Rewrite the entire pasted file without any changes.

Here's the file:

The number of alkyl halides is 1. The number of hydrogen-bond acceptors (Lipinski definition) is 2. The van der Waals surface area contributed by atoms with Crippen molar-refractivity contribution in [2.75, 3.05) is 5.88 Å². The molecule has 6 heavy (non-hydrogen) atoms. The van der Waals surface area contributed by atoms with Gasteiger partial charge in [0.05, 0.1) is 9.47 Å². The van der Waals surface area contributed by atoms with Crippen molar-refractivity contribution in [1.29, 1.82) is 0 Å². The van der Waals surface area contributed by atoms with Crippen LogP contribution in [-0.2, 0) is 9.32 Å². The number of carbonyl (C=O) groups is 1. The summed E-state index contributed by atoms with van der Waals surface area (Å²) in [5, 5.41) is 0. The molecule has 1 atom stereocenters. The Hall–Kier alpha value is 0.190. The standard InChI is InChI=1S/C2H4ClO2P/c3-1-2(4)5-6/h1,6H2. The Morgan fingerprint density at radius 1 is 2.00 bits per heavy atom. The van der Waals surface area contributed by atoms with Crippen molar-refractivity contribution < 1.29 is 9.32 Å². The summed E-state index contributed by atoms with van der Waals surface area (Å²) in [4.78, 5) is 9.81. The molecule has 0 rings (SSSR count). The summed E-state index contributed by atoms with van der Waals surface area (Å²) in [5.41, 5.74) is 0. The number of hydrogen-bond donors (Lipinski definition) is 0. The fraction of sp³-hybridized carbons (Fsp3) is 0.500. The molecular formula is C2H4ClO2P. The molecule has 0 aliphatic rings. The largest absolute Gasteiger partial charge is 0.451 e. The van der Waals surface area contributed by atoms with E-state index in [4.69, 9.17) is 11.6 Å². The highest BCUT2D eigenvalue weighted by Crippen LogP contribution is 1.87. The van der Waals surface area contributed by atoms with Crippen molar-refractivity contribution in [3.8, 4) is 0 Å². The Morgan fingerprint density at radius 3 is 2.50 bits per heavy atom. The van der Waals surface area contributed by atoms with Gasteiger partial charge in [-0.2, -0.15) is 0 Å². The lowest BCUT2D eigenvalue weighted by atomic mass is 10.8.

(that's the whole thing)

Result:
The number of alkyl halides is 1. The number of hydrogen-bond acceptors (Lipinski definition) is 2. The van der Waals surface area contributed by atoms with Crippen molar-refractivity contribution in [2.75, 3.05) is 5.88 Å². The molecule has 6 heavy (non-hydrogen) atoms. The van der Waals surface area contributed by atoms with Gasteiger partial charge in [0.05, 0.1) is 9.47 Å². The van der Waals surface area contributed by atoms with Crippen molar-refractivity contribution in [1.29, 1.82) is 0 Å². The van der Waals surface area contributed by atoms with Crippen LogP contribution in [-0.2, 0) is 9.32 Å². The number of carbonyl (C=O) groups is 1. The summed E-state index contributed by atoms with van der Waals surface area (Å²) in [5, 5.41) is 0. The molecule has 1 atom stereocenters. The Hall–Kier alpha value is 0.190. The standard InChI is InChI=1S/C2H4ClO2P/c3-1-2(4)5-6/h1,6H2. The Morgan fingerprint density at radius 1 is 2.00 bits per heavy atom. The van der Waals surface area contributed by atoms with Crippen molar-refractivity contribution < 1.29 is 9.32 Å². The summed E-state index contributed by atoms with van der Waals surface area (Å²) in [4.78, 5) is 9.81. The molecule has 0 rings (SSSR count). The summed E-state index contributed by atoms with van der Waals surface area (Å²) in [5.41, 5.74) is 0. The number of hydrogen-bond donors (Lipinski definition) is 0. The fraction of sp³-hybridized carbons (Fsp3) is 0.500. The molecular formula is C2H4ClO2P. The molecule has 0 aliphatic rings. The largest absolute Gasteiger partial charge is 0.451 e. The van der Waals surface area contributed by atoms with E-state index in [4.69, 9.17) is 11.6 Å². The highest BCUT2D eigenvalue weighted by Crippen LogP contribution is 1.87. The van der Waals surface area contributed by atoms with Crippen molar-refractivity contribution in [3.8, 4) is 0 Å². The Morgan fingerprint density at radius 3 is 2.50 bits per heavy atom. The van der Waals surface area contributed by atoms with Gasteiger partial charge in [-0.2, -0.15) is 0 Å². The lowest BCUT2D eigenvalue weighted by atomic mass is 10.8.